During lockdown, many of us have enjoyed the chance to spend more time with our dogs. A popular option for many dog owners, including for me, has been agility.
Agility is not only fun but is a great way to improve fitness for you and your dog. It also helps with obedience as it encourages them to focus on your commands and they quickly learn it’s really rewarding when you work together as a team. Some people choose to start agility to compete, but for others it’s a way to spend time with their pet and provide them with stimulation and exercise. For me, it’s a great way to hang out with Kirk doing something we both love!
How do I know if agility is for me?
There are lots of different ways to get involved with agility, but the most important thing to consider before you start is whether it will be fun for both you and your dog. There are a couple of things I’d recommend thinking about before deciding if agility could be your new favourite hobby:
Firstly, think about your dog’s temperament. Do they like trying new things, or are they more nervous in strange situations? Do they enjoy learning? Agility involves using a number of obstacles and can involve lots of new experiences for your dog - especially if you’re thinking about competing. So think: is this something your dog might enjoy? If not, then agility might not be for you. If you’re not sure, try a few of activities at home and see if they enjoy the challenge or find the experience a bit too much!
The second thing that you might want to think about is your dog’s breed. Although there’s no black and white line to say if a breed will or won’t enjoy agility, some breeds may struggle more with obstacles depending on their size or shape. Generally, breeds that are more active and naturally inquisitive will find agility easier.
Some of the most popular breeds for agility include Collies and Spaniels as they are often very active and intelligent dogs who love to learn. It’s important to consider your pet’s ability to run and exercise as some breeds will struggle, for example with their breathing, if they get excited, overheat or do too much strenuous exercise. From personal experience, Kirk isn’t considered a classic agility breed but he loves it, so temperament is likely to be more important, but if your dog might struggle because of their shape and size it's time to think about an alternative hobby.
A final consideration could be your pet’s medical history. Agility does put your dog’s body under pressure especially in terms of their joints, heart and breathing. So if your dog has any medical concerns, it would be best to discuss these with your vet before starting any training. And you might want to think about these things for yourself too - most of us know that running to keep up with your dog can be a challenge even if they have tiny legs like my little terrier!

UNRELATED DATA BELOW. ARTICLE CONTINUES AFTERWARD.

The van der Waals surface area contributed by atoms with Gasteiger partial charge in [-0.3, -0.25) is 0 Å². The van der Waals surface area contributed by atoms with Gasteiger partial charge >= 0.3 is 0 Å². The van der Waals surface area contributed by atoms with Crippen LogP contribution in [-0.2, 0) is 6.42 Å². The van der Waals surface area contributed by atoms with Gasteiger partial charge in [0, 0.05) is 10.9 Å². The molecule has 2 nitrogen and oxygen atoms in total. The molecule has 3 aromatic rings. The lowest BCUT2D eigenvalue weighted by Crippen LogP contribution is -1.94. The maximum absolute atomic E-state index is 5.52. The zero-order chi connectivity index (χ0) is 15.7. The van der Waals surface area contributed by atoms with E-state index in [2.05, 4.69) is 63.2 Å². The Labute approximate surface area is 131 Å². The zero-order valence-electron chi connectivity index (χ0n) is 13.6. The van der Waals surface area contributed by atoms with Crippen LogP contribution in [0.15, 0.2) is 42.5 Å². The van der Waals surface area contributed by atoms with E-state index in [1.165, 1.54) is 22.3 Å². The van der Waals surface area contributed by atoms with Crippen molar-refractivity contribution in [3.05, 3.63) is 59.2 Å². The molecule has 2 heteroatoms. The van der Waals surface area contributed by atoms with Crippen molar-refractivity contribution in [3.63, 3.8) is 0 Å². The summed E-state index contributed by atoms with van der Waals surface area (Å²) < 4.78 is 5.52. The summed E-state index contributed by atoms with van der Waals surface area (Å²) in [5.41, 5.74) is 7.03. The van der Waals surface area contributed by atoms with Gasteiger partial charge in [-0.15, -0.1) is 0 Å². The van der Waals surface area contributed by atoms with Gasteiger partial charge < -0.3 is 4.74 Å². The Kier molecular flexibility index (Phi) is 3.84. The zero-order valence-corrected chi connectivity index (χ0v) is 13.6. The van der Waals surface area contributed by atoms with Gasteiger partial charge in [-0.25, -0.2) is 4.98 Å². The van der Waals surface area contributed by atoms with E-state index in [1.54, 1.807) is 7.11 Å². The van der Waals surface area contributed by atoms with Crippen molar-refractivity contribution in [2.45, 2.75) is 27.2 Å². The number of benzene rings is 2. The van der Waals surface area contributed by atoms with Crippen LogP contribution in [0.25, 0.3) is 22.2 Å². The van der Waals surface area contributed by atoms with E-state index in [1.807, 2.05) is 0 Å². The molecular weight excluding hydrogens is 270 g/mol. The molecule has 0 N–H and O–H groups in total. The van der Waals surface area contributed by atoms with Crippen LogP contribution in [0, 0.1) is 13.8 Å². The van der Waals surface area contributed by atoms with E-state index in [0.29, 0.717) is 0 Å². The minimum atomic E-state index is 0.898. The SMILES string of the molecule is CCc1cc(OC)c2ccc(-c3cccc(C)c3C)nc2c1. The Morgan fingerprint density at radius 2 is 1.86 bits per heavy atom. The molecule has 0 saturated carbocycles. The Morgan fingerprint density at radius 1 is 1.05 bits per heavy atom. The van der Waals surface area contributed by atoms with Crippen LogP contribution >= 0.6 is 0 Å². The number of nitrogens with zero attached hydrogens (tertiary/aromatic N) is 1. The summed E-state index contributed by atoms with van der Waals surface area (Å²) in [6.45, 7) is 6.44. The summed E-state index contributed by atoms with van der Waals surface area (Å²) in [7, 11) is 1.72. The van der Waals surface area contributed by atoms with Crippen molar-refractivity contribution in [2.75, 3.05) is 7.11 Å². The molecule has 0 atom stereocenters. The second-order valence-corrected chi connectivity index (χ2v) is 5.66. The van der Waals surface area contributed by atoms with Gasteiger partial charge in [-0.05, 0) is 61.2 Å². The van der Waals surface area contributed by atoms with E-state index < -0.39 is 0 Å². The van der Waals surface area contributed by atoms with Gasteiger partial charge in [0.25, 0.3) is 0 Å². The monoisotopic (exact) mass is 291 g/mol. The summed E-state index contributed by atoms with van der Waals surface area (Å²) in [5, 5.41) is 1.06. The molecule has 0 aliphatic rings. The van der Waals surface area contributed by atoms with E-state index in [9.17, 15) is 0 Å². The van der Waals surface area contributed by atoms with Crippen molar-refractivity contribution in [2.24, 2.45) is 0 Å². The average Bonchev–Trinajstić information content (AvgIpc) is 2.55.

How do I get started?
So if you’ve decided you and your doggy pal might enjoy agility, the next step is to give it a go!
Some people like to buy a few pieces of equipment and give it a go at home. You can find a lot of reputable equipment online to suit a wide variety of budgets, both in pet shops and from specific agility equipment stores. To start, you might want to look out for weave and jump sets - these tend to be more affordable and can be used in a number of different ways to help with training. Always make sure the obstacles are suitable for your pet’s size and weight. It’s also recommended that dogs don’t jump until they are fully grown, usually around a year to eighteen months.
If you’re not sure if you want to invest at the start you could try making a few home-made obstacles and games.
How do I find a good agility class?
If you’re having fun at home you might also want to try agility classes. Not only are these a great way to see if your dog enjoys agility but by having an instructor to guide you, you’ll make sure you and your dog learn the best techniques. Although agility basics can seem quite simple, things quickly get more complex and there’s a whole range of commands that can be a fun challenge to learn as you progress.
The Kennel Club website has information about agility and picking an instructor as well as a list of registered agility classes. You could also try Agilitynet, which is a site where people can post agility news as well as classes on offer. When picking an instructor, it’s important to make sure they are using positive methods to help your dog learn, that they are understanding of your dog’s individual needs, and they are comfortable taking things at a pace that works for you both. You might want to meet them before you sign up for their class, sometimes this can be watching a class (possibly a virtual class at the moment!) or with a trial lesson before you sign up for a course.
Group classes can be a lot of fun and a really great way for you and your dog to make new friends. But if your dog is more nervous or reactive around people or dogs, it’s always best to discuss any concerns you may have with your instructor and make sure your dog enjoys the classes instead of feeling any additional pressure. And you could always try 1-2-1 classes at the start until you both build up your confidence.
So however you decide to get involved, we hope you can enjoy spending time with your dog, getting active and having fun this summer!